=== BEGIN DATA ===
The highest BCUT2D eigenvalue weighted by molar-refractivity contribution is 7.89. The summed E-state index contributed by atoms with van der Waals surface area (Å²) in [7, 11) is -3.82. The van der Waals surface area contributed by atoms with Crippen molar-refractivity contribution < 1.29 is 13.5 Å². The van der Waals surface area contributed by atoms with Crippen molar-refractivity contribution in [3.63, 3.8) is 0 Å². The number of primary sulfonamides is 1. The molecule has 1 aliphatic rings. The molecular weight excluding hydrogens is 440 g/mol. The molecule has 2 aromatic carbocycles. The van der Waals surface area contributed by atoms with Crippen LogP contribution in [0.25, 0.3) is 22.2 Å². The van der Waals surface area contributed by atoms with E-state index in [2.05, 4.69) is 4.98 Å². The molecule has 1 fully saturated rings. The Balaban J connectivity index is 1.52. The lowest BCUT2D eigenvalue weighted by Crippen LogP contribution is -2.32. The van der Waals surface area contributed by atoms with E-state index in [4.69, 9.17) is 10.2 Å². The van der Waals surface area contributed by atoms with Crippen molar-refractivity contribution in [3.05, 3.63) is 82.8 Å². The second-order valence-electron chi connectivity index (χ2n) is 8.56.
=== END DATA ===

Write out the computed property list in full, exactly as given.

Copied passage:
The highest BCUT2D eigenvalue weighted by molar-refractivity contribution is 7.89. The summed E-state index contributed by atoms with van der Waals surface area (Å²) in [7, 11) is -3.82. The van der Waals surface area contributed by atoms with Crippen molar-refractivity contribution < 1.29 is 13.5 Å². The van der Waals surface area contributed by atoms with Crippen molar-refractivity contribution in [3.63, 3.8) is 0 Å². The number of primary sulfonamides is 1. The molecule has 1 aliphatic rings. The molecular weight excluding hydrogens is 440 g/mol. The molecule has 2 aromatic carbocycles. The van der Waals surface area contributed by atoms with Crippen LogP contribution in [0.25, 0.3) is 22.2 Å². The van der Waals surface area contributed by atoms with E-state index in [2.05, 4.69) is 4.98 Å². The molecule has 1 fully saturated rings. The Balaban J connectivity index is 1.52. The lowest BCUT2D eigenvalue weighted by Crippen LogP contribution is -2.32. The van der Waals surface area contributed by atoms with E-state index in [4.69, 9.17) is 10.2 Å². The van der Waals surface area contributed by atoms with Crippen molar-refractivity contribution in [3.05, 3.63) is 82.8 Å². The second-order valence-electron chi connectivity index (χ2n) is 8.56.